Trade credit, or an agreement that your customer can purchase goods or services from you and pay at a later date, is a normal process in B2B transactions. It’s an effective tool to encourage sales and stimulate business growth.
Yet, any time you invoice clients at a later date after providing goods or services, you expose your business to the risk of late payment or default. This can disrupt your , the lifeblood of your business.
Determining customer creditworthiness before you extend credit is an effective way to reduce your financial risk. Read on to learn the best practices and important resources to help you understand how to assess customer creditworthiness.
To protect your business from , it is important to use the right tools to thoroughly check the creditworthiness of customers before you extend credit. Here are six ways to determine creditworthiness of potential customers.
What is Customer Creditworthiness and How Can It Be Determined?
Simply put, creditworthiness is the ability of your customers to pay you, which is why it’s important to understand how to determine creditworthiness before you extend trade credit. To determine the creditworthiness of a customer, you need to understand their reputation for paying on time and their capacity to continue to do so.
Those factors include their revenue and outstanding obligations. You also need to understand the company’s future business prospects and trends within their industry that could affect their ability to pay you.
Using the 5 Cs of Credit to Evaluate the Creditworthiness of a Company
You can determine the risk of extending credit and quantify credit limits by using the five factors termed “the five Cs of creditworthiness.” While there are no strict guidelines for how to weigh these 5 characteristics, considering each can help you perform a credit assessment to determine the likelihood of default and potential financial loss should you extend credit.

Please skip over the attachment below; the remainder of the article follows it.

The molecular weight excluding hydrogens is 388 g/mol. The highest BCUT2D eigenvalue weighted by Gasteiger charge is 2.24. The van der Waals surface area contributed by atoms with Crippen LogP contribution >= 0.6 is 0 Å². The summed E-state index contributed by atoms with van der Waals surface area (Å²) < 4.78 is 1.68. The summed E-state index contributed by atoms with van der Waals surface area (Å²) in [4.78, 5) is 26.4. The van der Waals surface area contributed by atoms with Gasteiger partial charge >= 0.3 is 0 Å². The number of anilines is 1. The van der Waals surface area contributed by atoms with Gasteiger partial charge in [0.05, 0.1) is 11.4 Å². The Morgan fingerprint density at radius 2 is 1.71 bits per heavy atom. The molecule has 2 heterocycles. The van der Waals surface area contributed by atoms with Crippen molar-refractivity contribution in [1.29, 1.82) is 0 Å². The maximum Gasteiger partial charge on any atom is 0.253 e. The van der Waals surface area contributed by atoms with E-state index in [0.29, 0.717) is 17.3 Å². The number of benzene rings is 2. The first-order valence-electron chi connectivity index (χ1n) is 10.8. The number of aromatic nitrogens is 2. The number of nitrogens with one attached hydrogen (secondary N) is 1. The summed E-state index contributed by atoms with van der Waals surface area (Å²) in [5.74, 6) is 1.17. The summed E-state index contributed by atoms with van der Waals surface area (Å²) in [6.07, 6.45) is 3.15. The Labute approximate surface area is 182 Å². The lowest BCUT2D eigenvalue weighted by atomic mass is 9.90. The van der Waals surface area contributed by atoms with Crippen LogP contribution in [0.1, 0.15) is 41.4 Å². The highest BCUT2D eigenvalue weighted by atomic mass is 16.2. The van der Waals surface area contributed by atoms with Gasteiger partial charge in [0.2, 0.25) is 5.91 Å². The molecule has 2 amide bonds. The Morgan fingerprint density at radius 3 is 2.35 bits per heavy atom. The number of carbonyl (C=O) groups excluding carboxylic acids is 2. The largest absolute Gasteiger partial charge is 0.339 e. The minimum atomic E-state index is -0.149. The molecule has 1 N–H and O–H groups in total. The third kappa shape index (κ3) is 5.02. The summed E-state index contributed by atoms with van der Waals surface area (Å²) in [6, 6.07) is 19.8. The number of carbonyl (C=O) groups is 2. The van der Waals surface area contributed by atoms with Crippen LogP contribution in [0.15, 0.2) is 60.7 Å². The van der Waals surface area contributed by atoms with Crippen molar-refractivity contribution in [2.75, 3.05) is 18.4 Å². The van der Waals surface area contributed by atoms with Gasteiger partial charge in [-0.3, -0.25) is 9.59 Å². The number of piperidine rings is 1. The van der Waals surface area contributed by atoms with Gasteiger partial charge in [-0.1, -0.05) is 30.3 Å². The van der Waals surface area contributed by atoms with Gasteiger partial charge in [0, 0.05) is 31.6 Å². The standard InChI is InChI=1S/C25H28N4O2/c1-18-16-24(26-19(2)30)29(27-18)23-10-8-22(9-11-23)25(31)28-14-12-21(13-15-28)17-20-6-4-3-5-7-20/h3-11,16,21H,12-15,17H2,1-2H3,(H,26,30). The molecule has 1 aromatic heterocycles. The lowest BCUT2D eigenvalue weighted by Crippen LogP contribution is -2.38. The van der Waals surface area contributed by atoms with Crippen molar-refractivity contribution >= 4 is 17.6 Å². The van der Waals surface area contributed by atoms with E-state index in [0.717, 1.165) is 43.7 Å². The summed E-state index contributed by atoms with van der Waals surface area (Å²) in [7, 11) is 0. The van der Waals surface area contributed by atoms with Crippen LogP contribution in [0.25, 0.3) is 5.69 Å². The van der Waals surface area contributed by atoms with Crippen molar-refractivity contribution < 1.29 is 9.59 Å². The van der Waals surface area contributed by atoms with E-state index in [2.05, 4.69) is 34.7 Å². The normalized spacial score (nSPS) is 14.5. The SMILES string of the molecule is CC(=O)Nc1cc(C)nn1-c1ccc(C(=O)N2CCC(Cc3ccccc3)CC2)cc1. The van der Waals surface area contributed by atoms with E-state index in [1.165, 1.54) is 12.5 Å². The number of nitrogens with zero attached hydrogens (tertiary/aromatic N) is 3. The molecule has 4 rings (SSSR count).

The five Cs that help you determine the creditworthiness of a company are:
- Character: It is important to determine that your trade partner has the background and credentials that indicate they are trustworthy and have a reputation for sound business practice. To assess character, you should call business references, review the business’s credit history, and analyze the reputation the business has in the industry.
- Capacity: You want to make sure the prospect or client can pay your invoices. Understanding the business’s cash flow situation will provide this insight. You should examine cash flow statements, analyze its debt-to-income ratio, and compare that to historic revenue.
- Collateral: If your invoices remain unpaid, your client could liquidate certain assets to settle the debt. Part of an effective credit analysis is to understand what assets your client or trade partner has, such as equipment or accounts receivable.
- Capital: Understanding how well capitalized your treading partner is can help you understand their ability to pay for your goods or services. Ask to review a potential client’s certified financial statement.
- Conditions: Take a close look at the conditions that could affect your trade partners’ business. The economy, political situation in the county of operation, and threats or opportunities for the industry the business operates in can help you understand if the business will continue to be viable or if challenges could indicate a potential for late payment.
How to Determine the Creditworthiness of a New Customer
To protect your business from late or nonpayment on invoices, it is important to use the right tools to thoroughly check the creditworthiness of customers before you extend credit. Here are six ways to determine the creditworthiness of potential customers.
1. Assess a Company’s Financial Health with Big Data
Big data is helping companies improve the efficiency of their credit departments, now empowered by tools that substantially reduce the time required for critical tasks. Trade credit insurance is a prime example of how companies can easily obtain more customer data to improve credit processes.
Using Allianz Trade as an example, the credit insights we provide to customers come from a variety of sources, some of which include:
- 85 million+ companies monitored in our proprietary risk database
- 1,700 sector-specific credit analysts in 62 countries + 30 full-time data scientists
- An extensive array of proprietary and third-party data sources
- Direct contact with monitored buyers to request and analyze financial statements
- Real-time past-due and claims reporting from 55,000+ customers around the world
- Machine learning and artificial intelligence to augment our expert analysts